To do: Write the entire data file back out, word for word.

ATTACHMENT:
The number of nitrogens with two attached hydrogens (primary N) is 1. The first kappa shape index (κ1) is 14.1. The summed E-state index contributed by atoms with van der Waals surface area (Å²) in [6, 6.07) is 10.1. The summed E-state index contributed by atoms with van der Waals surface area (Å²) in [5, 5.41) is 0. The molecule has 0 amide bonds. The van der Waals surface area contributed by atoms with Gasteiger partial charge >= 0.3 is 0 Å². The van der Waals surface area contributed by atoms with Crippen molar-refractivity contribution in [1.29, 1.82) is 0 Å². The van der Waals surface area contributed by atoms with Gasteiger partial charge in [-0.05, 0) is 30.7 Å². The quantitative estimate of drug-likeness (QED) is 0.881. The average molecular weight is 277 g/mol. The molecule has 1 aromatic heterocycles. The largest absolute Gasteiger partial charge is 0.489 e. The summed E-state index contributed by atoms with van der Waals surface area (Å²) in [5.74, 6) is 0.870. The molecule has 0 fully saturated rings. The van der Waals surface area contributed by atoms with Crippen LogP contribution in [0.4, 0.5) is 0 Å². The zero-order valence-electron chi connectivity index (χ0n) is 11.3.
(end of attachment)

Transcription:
The number of nitrogens with two attached hydrogens (primary N) is 1. The first kappa shape index (κ1) is 14.1. The summed E-state index contributed by atoms with van der Waals surface area (Å²) in [6, 6.07) is 10.1. The summed E-state index contributed by atoms with van der Waals surface area (Å²) in [5, 5.41) is 0. The molecule has 0 amide bonds. The van der Waals surface area contributed by atoms with Gasteiger partial charge >= 0.3 is 0 Å². The van der Waals surface area contributed by atoms with Crippen molar-refractivity contribution in [1.29, 1.82) is 0 Å². The van der Waals surface area contributed by atoms with Gasteiger partial charge in [-0.05, 0) is 30.7 Å². The quantitative estimate of drug-likeness (QED) is 0.881. The average molecular weight is 277 g/mol. The molecule has 1 aromatic heterocycles. The largest absolute Gasteiger partial charge is 0.489 e. The summed E-state index contributed by atoms with van der Waals surface area (Å²) in [5.74, 6) is 0.870. The molecule has 0 fully saturated rings. The van der Waals surface area contributed by atoms with Crippen LogP contribution in [0.4, 0.5) is 0 Å². The zero-order valence-electron chi connectivity index (χ0n) is 11.3.